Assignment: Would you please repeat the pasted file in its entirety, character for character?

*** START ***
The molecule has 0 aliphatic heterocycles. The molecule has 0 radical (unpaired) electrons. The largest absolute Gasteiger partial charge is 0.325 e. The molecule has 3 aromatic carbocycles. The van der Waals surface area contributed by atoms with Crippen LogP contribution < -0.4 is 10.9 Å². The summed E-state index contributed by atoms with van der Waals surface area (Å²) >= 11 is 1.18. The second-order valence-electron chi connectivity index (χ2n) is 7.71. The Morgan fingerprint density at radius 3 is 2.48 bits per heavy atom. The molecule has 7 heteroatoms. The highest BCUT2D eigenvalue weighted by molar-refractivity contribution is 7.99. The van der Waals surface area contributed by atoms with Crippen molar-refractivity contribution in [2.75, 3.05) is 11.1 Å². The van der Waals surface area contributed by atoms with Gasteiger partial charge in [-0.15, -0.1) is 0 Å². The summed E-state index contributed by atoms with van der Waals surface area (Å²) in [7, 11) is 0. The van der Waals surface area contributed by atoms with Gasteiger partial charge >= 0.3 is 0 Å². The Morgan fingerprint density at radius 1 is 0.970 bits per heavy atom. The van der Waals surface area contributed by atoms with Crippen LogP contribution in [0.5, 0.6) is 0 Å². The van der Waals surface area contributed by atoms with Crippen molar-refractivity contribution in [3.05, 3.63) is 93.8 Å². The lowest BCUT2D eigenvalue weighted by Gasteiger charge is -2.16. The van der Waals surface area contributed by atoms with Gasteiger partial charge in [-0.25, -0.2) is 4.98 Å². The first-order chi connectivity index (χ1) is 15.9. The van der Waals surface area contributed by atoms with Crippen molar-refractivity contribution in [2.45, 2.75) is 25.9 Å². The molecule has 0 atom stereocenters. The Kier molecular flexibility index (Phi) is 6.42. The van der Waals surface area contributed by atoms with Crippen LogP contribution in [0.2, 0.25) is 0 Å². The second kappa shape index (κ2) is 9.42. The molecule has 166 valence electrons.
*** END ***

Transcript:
The molecule has 0 aliphatic heterocycles. The molecule has 0 radical (unpaired) electrons. The largest absolute Gasteiger partial charge is 0.325 e. The molecule has 3 aromatic carbocycles. The van der Waals surface area contributed by atoms with Crippen LogP contribution < -0.4 is 10.9 Å². The summed E-state index contributed by atoms with van der Waals surface area (Å²) >= 11 is 1.18. The second-order valence-electron chi connectivity index (χ2n) is 7.71. The Morgan fingerprint density at radius 3 is 2.48 bits per heavy atom. The molecule has 7 heteroatoms. The highest BCUT2D eigenvalue weighted by molar-refractivity contribution is 7.99. The van der Waals surface area contributed by atoms with Crippen molar-refractivity contribution in [2.75, 3.05) is 11.1 Å². The van der Waals surface area contributed by atoms with Gasteiger partial charge in [-0.15, -0.1) is 0 Å². The summed E-state index contributed by atoms with van der Waals surface area (Å²) in [7, 11) is 0. The van der Waals surface area contributed by atoms with Gasteiger partial charge >= 0.3 is 0 Å². The Morgan fingerprint density at radius 1 is 0.970 bits per heavy atom. The van der Waals surface area contributed by atoms with Crippen LogP contribution in [0.5, 0.6) is 0 Å². The van der Waals surface area contributed by atoms with Crippen molar-refractivity contribution in [3.05, 3.63) is 93.8 Å². The lowest BCUT2D eigenvalue weighted by Gasteiger charge is -2.16. The van der Waals surface area contributed by atoms with Gasteiger partial charge in [-0.25, -0.2) is 4.98 Å². The first-order chi connectivity index (χ1) is 15.9. The van der Waals surface area contributed by atoms with Crippen molar-refractivity contribution in [2.45, 2.75) is 25.9 Å². The molecule has 0 atom stereocenters. The Kier molecular flexibility index (Phi) is 6.42. The van der Waals surface area contributed by atoms with Crippen LogP contribution in [0.2, 0.25) is 0 Å². The second kappa shape index (κ2) is 9.42. The molecule has 166 valence electrons.